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Ive tried several different ways as perscibed by artist. My last tattoo I was told to keep it bandaged for 24hrs or following morning. Wash it periodically through out the day and not to put anything on it. 2nd day before bed slap a thin coat of vasaline on it rebandage. (I never would of thought vasaline always been told not to use it) Wake up wash it and continue to wash it periodically during the day and not put anything on it. After 3 4 days of just washing it apply non scented lotion. My last tattoo was placed in the ditch of my arm generally a sensitive area to heal with out scabbing and crackingI followed his instructions and never had a tattoo heal as nice and fast. By the end of the second day it looked like it was ready to start flaking off. No scabs at all. 3rd day while showering it most all flaked off and it nearly looked healed. 6th day it appears to be fully healed.

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Okay I dont have a bolder will a tree stump work? Mid way through the process the police arrived so I had to ditch my pistol got two shots off but did not complete third rotation backwards. Any particular leg to hop back on or should I do a left right left sequence. Seemed to help a little will try again tonight my neighbors have a nice bolder to work with. Also should I have my clothing on? Or just the area of treatment exposed? Does the caliber of pistol matter? Hollow points or fmj? Was also thinking maybe a rifle in the other hand may speed up the process. I was thinking on throwing a 360 twist on the final rotation. I apologize I dont mean to alter your method but if I can add guns to the experience im game.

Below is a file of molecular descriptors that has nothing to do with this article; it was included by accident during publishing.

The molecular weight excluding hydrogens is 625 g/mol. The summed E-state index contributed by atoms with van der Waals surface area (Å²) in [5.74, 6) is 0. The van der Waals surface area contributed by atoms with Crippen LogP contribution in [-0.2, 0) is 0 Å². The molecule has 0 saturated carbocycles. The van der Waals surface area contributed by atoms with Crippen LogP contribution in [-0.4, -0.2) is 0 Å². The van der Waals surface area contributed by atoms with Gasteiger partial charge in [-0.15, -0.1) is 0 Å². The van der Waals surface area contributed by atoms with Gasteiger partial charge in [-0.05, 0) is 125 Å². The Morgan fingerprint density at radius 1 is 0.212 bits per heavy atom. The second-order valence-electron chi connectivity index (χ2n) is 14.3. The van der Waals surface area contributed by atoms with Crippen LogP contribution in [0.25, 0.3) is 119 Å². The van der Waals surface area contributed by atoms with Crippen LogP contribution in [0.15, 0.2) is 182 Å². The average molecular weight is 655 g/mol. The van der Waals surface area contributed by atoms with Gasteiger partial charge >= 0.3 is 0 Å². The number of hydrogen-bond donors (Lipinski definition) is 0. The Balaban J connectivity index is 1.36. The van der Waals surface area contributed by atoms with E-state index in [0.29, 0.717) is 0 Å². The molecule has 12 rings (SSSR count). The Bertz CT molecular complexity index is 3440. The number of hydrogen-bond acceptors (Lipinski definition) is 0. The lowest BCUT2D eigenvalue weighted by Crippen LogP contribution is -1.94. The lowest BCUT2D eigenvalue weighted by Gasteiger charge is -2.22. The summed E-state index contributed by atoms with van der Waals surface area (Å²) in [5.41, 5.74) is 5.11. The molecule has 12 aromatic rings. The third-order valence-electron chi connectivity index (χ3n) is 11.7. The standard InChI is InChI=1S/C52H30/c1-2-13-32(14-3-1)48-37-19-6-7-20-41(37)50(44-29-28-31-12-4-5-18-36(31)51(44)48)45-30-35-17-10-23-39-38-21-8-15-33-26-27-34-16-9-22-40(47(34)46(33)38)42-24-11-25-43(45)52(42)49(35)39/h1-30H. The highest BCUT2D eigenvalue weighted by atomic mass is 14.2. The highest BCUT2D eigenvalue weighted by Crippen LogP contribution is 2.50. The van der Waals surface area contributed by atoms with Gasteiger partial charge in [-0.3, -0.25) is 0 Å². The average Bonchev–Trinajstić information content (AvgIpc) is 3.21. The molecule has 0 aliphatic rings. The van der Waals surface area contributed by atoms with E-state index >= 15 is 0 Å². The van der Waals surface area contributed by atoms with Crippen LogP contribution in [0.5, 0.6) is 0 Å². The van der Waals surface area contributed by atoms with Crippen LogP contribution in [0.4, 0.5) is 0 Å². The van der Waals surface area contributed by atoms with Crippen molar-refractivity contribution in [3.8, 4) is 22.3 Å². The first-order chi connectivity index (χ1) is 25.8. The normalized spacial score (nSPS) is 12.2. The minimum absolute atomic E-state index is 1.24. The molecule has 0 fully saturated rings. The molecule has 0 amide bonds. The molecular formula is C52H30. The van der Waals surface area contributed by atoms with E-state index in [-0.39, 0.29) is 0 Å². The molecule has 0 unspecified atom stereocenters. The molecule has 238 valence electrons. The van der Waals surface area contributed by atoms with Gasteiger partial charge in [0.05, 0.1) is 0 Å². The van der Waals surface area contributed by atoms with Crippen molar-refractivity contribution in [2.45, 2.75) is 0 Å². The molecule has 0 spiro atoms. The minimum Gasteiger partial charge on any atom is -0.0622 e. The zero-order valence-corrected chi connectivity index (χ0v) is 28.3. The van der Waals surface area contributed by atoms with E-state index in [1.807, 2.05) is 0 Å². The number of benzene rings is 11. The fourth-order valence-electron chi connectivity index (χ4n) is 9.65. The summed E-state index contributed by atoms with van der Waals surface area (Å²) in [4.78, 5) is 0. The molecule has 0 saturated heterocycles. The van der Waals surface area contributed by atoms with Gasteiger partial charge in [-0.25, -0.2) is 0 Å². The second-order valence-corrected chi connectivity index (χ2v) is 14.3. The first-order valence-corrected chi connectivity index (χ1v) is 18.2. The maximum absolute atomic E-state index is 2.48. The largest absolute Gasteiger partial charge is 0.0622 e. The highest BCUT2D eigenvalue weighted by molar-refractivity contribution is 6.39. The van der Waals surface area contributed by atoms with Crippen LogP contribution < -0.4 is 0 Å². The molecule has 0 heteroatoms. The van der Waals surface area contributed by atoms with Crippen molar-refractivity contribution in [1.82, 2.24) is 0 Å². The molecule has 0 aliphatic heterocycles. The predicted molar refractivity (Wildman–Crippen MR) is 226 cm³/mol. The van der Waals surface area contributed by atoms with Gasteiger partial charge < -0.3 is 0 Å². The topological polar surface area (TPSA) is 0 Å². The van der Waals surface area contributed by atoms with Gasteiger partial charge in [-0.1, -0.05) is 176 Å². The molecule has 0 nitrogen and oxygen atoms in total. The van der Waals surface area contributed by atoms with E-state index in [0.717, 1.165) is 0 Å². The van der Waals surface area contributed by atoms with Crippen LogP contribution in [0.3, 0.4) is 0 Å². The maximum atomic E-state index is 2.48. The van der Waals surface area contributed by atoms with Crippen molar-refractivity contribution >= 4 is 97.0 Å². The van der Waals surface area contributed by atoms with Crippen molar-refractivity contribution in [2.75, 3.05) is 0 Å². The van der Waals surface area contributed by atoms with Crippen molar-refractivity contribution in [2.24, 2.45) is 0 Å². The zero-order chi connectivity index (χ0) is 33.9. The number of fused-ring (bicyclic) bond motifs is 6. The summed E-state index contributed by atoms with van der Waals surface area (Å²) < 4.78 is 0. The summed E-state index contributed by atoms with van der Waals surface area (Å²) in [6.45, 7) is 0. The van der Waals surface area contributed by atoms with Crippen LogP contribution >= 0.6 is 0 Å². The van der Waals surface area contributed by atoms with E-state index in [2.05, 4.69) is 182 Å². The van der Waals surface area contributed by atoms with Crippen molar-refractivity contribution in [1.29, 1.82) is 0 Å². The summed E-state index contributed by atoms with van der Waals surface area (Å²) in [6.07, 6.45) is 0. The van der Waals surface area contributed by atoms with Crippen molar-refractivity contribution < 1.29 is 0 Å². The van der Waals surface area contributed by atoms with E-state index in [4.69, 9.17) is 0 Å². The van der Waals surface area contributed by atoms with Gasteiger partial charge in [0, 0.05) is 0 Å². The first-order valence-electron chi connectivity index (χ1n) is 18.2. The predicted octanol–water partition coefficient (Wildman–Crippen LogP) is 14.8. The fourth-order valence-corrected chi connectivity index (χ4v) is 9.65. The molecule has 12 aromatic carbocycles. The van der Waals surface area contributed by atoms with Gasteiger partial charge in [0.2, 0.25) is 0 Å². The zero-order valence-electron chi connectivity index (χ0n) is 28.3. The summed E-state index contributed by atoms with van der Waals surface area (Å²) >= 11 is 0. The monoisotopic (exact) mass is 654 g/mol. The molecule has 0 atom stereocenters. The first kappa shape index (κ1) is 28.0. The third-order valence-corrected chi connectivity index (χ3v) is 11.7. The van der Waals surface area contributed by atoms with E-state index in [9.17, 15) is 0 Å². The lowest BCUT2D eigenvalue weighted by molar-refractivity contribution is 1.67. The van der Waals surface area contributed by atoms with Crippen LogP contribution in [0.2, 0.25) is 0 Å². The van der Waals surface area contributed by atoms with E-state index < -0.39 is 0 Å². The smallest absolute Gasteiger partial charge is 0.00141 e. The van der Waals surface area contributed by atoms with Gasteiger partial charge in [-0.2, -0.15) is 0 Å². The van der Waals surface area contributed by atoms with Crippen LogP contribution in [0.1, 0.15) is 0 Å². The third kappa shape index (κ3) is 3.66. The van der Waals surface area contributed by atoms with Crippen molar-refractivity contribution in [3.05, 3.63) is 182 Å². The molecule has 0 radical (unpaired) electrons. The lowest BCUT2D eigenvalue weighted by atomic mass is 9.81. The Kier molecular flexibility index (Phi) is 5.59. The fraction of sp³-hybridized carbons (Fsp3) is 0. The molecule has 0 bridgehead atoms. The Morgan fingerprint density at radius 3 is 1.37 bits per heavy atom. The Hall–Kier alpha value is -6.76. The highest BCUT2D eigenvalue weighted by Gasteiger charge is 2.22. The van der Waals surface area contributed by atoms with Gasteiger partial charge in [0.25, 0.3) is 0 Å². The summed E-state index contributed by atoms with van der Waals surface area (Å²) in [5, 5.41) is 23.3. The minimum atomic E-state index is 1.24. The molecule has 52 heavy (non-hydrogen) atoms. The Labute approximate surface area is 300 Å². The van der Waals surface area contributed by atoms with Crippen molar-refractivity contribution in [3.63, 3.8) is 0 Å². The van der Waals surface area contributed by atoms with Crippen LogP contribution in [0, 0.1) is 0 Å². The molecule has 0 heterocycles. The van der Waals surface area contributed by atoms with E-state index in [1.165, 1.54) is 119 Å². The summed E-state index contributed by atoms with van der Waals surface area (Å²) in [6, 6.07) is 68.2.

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I've been using the pumping hot water way of healing for a few years myself. works a treat.

Steaming hot towel wash down directly after application.

Pumping hot shower (along with ice cold cider) as soon as I get home, washing it down with a body wash.

I only apply a dot of cream for any hard healing areas, mainly is creases or on the hands.

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My tattoo artist told me to remove my bandage after a couple hours and after that just run it under some warm water and gently clean it to get blood/ink off but after that to not do anything to it until the next day. After that I just put a super small amount of lubriderm on it only twice a day and it heals great. Other than that I don't touch it at all (except for dabbing it dry after the shower of course).

My skin has always been pretty soft and not crackly so the kind of 'less is more' works well for me but I could see tattoos maybe drying up and cracking too much for someone with naturally dryer skin. My tattoo artist told me he sometimes doesn't even use the lubriderm and it his have healed fine.

I should also mention I live in a really really dry climate (especially in winter).